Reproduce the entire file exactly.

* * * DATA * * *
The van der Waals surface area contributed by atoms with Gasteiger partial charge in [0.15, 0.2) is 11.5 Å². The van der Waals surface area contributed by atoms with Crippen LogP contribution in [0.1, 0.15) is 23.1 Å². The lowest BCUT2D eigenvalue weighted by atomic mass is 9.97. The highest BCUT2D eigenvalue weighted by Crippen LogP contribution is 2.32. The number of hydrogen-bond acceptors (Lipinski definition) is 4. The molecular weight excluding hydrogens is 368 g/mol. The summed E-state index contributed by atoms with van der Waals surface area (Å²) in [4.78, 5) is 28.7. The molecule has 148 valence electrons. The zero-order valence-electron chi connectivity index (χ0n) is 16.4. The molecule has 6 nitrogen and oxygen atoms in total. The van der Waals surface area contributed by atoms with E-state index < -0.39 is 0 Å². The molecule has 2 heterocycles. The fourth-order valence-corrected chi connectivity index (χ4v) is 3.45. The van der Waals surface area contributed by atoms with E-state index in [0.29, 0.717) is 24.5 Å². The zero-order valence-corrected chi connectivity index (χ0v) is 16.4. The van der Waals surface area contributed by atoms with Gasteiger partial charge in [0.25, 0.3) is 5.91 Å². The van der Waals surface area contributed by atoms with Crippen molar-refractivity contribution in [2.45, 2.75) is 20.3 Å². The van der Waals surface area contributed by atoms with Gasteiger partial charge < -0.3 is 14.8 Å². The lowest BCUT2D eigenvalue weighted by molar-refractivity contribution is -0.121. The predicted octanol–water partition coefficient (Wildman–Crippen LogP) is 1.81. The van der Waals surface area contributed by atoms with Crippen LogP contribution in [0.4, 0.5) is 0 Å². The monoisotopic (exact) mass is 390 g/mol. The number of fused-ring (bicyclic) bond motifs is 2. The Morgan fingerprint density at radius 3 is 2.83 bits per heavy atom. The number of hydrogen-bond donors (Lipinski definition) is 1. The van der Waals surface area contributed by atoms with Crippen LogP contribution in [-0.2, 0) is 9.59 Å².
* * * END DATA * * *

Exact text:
The van der Waals surface area contributed by atoms with Gasteiger partial charge in [0.15, 0.2) is 11.5 Å². The van der Waals surface area contributed by atoms with Crippen LogP contribution in [0.1, 0.15) is 23.1 Å². The lowest BCUT2D eigenvalue weighted by atomic mass is 9.97. The highest BCUT2D eigenvalue weighted by Crippen LogP contribution is 2.32. The number of hydrogen-bond acceptors (Lipinski definition) is 4. The molecular weight excluding hydrogens is 368 g/mol. The summed E-state index contributed by atoms with van der Waals surface area (Å²) in [4.78, 5) is 28.7. The molecule has 148 valence electrons. The zero-order valence-electron chi connectivity index (χ0n) is 16.4. The molecule has 6 nitrogen and oxygen atoms in total. The van der Waals surface area contributed by atoms with E-state index < -0.39 is 0 Å². The molecule has 2 heterocycles. The fourth-order valence-corrected chi connectivity index (χ4v) is 3.45. The van der Waals surface area contributed by atoms with E-state index in [0.29, 0.717) is 24.5 Å². The zero-order valence-corrected chi connectivity index (χ0v) is 16.4. The van der Waals surface area contributed by atoms with Gasteiger partial charge in [0.25, 0.3) is 5.91 Å². The van der Waals surface area contributed by atoms with Crippen molar-refractivity contribution in [2.45, 2.75) is 20.3 Å². The van der Waals surface area contributed by atoms with Gasteiger partial charge < -0.3 is 14.8 Å². The lowest BCUT2D eigenvalue weighted by molar-refractivity contribution is -0.121. The predicted octanol–water partition coefficient (Wildman–Crippen LogP) is 1.81. The van der Waals surface area contributed by atoms with Crippen LogP contribution in [0.4, 0.5) is 0 Å². The monoisotopic (exact) mass is 390 g/mol. The number of fused-ring (bicyclic) bond motifs is 2. The Morgan fingerprint density at radius 3 is 2.83 bits per heavy atom. The number of hydrogen-bond donors (Lipinski definition) is 1. The van der Waals surface area contributed by atoms with Crippen LogP contribution in [-0.2, 0) is 9.59 Å².